Jamie is a student I coach. She’s a high school Spanish teacher and an outstanding professional. However, she’s not at the top of her game because she had it easy. Her first three years as an educator were grueling in many ways. Jamie had long hours, dealt with challenging students and unreasonable parents, and if that wasn’t enough, some of her colleagues were difficult as well. Jamie rose above those challenges because she’s a leader.
What about you? Are you the leader you want to be? Here are three ways for you to take on the growth mindset of a leader:
Invest in yourself:
Jamie has paid her own way to many conferences, purchased books and videos to further her knowledge and will soon begin earning her master’s degree. She wasn’t told to do any of these things—she took it upon herself. If you want to be given more leadership opportunities, give yourself more learning opportunities. Be (as Google calls it) a “Learning Animal.” Make sure your learning and growth plan includes not only the technical aspects of your job, but also includes what sets leaders apart: their people skills.
Develop your interpersonal skills:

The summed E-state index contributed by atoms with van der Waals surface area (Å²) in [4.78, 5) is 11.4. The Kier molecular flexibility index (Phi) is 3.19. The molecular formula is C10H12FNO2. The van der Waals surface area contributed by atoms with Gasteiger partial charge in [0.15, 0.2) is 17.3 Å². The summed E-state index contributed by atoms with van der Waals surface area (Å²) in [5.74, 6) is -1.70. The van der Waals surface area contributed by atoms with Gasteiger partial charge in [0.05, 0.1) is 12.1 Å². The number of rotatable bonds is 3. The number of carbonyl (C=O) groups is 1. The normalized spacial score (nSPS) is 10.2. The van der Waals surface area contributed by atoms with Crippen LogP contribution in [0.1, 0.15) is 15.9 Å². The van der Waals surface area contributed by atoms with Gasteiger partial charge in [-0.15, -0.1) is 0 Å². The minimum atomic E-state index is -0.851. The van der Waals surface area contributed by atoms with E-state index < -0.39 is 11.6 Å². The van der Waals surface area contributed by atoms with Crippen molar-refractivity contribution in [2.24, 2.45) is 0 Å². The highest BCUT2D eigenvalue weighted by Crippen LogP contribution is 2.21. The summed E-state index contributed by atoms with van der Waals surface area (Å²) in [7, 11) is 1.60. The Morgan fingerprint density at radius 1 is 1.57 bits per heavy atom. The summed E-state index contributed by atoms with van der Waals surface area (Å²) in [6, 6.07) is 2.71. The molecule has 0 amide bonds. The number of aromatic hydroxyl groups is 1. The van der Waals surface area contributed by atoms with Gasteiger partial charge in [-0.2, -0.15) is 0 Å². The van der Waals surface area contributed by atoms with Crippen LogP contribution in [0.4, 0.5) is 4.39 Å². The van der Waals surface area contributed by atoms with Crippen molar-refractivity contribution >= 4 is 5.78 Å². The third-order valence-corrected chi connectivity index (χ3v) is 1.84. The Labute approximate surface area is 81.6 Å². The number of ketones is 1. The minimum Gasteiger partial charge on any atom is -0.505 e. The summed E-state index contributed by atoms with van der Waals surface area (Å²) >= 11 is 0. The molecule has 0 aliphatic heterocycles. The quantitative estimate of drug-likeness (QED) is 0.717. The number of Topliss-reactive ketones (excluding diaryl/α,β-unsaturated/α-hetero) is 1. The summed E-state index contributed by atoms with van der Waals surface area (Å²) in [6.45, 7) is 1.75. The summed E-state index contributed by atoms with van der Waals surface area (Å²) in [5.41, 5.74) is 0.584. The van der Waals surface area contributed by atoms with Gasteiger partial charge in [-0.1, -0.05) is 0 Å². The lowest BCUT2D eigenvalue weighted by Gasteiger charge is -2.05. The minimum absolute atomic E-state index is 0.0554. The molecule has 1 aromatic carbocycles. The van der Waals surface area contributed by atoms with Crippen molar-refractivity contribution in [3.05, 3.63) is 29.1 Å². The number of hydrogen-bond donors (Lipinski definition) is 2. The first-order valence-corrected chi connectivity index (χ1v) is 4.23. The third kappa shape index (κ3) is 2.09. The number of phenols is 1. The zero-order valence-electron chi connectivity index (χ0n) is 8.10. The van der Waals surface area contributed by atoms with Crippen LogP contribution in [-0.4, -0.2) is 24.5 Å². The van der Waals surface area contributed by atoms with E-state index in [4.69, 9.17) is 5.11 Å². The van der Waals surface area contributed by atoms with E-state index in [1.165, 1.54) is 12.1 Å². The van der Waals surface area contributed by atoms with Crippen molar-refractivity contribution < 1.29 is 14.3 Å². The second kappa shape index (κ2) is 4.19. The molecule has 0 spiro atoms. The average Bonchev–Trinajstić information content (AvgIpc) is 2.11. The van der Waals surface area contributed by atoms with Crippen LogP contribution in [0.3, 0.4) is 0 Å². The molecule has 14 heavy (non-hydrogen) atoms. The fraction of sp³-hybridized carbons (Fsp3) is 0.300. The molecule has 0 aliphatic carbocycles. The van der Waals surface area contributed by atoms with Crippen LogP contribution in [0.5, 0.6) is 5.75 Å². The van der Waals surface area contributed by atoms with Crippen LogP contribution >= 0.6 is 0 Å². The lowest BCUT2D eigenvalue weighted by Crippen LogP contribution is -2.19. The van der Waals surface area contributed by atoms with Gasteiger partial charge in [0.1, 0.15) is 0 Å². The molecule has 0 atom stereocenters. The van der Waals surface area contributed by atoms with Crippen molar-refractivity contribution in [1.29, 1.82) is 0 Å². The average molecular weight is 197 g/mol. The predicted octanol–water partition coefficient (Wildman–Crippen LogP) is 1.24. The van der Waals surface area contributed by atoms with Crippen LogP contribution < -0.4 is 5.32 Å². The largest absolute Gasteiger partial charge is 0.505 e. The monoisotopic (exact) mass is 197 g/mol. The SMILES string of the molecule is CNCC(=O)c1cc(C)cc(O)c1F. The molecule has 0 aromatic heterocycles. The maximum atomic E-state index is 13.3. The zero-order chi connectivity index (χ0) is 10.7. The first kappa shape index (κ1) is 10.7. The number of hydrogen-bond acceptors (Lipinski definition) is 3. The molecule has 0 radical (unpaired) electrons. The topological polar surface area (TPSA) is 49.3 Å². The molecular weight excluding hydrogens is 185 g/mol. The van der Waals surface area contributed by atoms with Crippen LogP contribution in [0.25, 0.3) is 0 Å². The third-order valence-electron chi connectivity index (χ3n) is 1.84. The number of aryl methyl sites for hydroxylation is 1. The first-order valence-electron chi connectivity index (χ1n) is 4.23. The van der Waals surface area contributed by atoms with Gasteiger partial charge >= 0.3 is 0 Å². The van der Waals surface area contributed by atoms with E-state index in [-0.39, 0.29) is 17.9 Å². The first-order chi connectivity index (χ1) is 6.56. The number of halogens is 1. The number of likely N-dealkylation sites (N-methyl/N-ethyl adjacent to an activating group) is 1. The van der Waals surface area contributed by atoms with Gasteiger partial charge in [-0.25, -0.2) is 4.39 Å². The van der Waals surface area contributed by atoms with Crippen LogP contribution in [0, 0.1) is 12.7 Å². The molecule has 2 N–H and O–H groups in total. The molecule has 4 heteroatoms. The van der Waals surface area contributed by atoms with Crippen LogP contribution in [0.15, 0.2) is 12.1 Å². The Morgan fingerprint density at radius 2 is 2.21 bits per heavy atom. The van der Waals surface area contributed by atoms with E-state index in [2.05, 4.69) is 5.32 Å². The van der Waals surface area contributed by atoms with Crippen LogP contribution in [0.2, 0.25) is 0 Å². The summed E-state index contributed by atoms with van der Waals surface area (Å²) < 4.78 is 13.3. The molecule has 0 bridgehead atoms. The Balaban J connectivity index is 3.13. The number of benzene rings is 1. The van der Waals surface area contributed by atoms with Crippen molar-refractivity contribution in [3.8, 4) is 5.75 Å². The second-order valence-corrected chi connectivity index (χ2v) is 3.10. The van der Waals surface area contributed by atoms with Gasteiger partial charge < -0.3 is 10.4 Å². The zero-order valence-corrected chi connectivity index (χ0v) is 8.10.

Jamie seems to be naturally gifted when it comes to connecting with others and collaborating with her colleagues. Even so, she has encountered several students, parents and colleagues that have been difficult to work with. What does Jamie do? She challenges herself and thinks, “What can I do differently to make this relationship work better?” That’s the mindset of a leader. Even if connecting and inspiring others comes naturally to you, think of someone who is challenging and view that relationship as your opportunity to fine-tune your people skills. You’ll be a better leader for it.
Take some risks:
There have been times when Jamie was asked to take on something she didn’t have the experience or training for. Instead of playing it safe and saying “no” to her challenging opportunities, Jamie took risks and learned along the way. That’s what leaders do. They embrace challenges and risk failure. Today, choose something you’ve been avoiding and embrace it. Learn a new skill, share an idea with your boss, or ask for a higher level of responsibility.
–Alan Allard, Executive Coach